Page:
New Mobile Operator Pins Hopes on 4G

Cambodia’s ninth mobile telephone service provider, which will be operated by Star Digital Muds Co under the brand name Emaxx, is expected to launch at the end of April, a company official said yesterday.

Emaxx will be the first wireless provider in Cambodia to boast so-called 4G technology, raising the ante for companies in an already competitive market where many expect consolidation rather than new entrants.

Star Digital obtained licenses for both Wimax Internet and a 4G network service in 2007, and unlike most mobile telephone operators here, is financed by a consortium of about 20 Cambodian investors, said Frank May, the company’s chief operating officer.

The technology will give Emaxx a clear advantage over competitors, many of which use 3.5G technology, Mr May said, suggesting that competitors would have to make large investments to match Emaxx’s service.

“They will have to find common ground to take the next big step to do that,” he said, adding that he expected some companies to apply for 4G licenses.

Mr May said the company’s 4G LTE technology would allow for faster data transfers and more advanced Internet service for smart phones. He expects the service could help draw 500,000 new customers by the end of the year. The company will also offer broadband Internet.

Though almost four years have passed since the license was issued, he said, 2011 marks the year when several 4G handsets will go on the market, explaining the delay.

The company has so far invested $75 million and has installed one tower in each of Cambodia’s 25 provinces and municipalities, and will rent the use of Mfone towers for remote areas of the country under Mfone’s 3.5G technology, he said.

Mr May declined to discuss the company’s market strategy or disclose the names of its investors.

Minister of Posts and Telecommunications So Khun declined to comment yesterday. The ministry’s director general, Mao Chakrya, said he was unaware of Emaxx, although the company produced a copy of its license from the ministry in its office.

Operators have long predicted that the number of players in the telecommunications sector would be whittled down to four or five in the next several years as profits stagnate amid a highly competitive market.

Less than three months ago, the number of operators decreased from nine to eight when Smart Mobile absorbed the customers and infrastructure of Star-Cell. According to MPTC figures, before the merger Star-Cell and Smart Mobile claimed to have 470,000 and 460,000 subscribers, respectively, after about two years of service.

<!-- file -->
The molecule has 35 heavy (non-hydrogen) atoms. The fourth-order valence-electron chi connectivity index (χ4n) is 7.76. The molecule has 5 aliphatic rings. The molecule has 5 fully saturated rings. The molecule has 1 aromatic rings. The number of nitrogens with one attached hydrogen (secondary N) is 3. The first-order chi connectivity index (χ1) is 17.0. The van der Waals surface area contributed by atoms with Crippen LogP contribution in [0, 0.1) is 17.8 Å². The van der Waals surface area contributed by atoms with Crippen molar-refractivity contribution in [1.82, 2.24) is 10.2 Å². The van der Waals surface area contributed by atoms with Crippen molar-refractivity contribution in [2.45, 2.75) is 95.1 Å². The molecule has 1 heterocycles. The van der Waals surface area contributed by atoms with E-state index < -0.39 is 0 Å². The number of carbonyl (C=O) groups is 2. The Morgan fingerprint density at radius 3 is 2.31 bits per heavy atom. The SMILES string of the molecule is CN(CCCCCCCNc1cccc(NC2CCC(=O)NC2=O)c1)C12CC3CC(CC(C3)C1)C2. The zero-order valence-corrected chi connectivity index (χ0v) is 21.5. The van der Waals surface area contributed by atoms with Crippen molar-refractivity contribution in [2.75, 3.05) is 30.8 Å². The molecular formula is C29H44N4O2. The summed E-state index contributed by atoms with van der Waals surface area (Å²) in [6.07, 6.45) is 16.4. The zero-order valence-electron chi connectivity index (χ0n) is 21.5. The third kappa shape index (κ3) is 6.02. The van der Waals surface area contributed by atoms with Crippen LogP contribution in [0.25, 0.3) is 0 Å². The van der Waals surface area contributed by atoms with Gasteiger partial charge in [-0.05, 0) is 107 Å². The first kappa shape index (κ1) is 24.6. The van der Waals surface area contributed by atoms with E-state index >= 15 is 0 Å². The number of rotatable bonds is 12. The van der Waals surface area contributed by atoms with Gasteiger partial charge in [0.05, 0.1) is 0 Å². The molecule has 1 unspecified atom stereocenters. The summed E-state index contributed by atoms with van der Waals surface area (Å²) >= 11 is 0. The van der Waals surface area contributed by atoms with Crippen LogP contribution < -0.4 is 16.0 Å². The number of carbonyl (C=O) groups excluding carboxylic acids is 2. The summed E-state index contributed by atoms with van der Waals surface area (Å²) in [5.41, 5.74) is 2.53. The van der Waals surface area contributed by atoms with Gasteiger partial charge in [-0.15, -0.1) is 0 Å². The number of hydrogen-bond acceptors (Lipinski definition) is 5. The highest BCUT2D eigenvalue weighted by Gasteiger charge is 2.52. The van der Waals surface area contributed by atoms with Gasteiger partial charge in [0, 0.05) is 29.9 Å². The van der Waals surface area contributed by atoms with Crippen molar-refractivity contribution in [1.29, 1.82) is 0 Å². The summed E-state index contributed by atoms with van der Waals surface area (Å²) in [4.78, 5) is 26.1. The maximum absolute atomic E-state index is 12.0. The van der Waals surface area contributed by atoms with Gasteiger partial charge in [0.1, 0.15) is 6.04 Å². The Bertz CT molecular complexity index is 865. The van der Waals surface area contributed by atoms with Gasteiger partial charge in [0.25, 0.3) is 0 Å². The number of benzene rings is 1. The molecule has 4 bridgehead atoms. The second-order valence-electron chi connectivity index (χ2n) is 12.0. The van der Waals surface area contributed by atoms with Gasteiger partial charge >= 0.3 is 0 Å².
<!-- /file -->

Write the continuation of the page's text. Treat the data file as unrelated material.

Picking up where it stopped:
The market is estimated to range from 4 million to 8 million users, and with most companies launching in the last three years, there has been a competitive grab for customers.

Mobile phone operators are the country’s largest ad buyers, a fact immediately apparent on Phnom Penh’s riverside, where four operators advertise on giant 15- by 50-meter billboards.

Telecom CEOs and experts said yesterday they doubted Emaxx’s 4G technology posed an immediate threat to competitors, as most Cambodians limit their phone usage to voice and SMS, and there is still a lack of 4G-capable handsets.

It’s difficult to predict how the new company could affect consolidation potential in the market and there is no guarantee that 4G would give it an advantage, said Jeremy Chase, a senior associate at Allens Arthur Robinson law firm who specializes in telecommunications.

“How will a new player come into the market in a profitable manner when others have not been able to do so is a question that will need to be answered,” said Mr Chase, who is based in Singapore.

He said the company is more likely to have an effect on Internet service, where there are fewer players offering high quality broadband.

While nine operators appears to be too many, it is significant that companies continue to want to enter the field in spite of the competition, said Jayesh Easwaramony, director of telecommunications practice for Frost & Sullivan’s Asia-Pacific region consultancy firm

“If people are willing to pay for a license and invest in the market in terms of technology and service it is also the decision of the operators,” he said.

But he pointed out that, while in five or ten years demand for mobile Internet services will increase, most mobile business is still voice-related, with high data traffic appealing to a minority of consumers.

In “the short term, there is no benefit in the business case. We would say it’s bit ambitious,” Mr Easwaramony said.

Simon Perkins, CEO of Hello Point, said that by the time 4G demand increases to a significant level, several other companies will have made the necessary steps to catch up.

He said that many Cambodians simply will not be able to afford the new handsets to access the new technology.

Mr May brushed aside arguments about handsets. Several companies, including Samsung, have already released the 4G phones, with more expected to launch this year.

“I’m not worried about the opposition. I am interested in growing the market,” he said.


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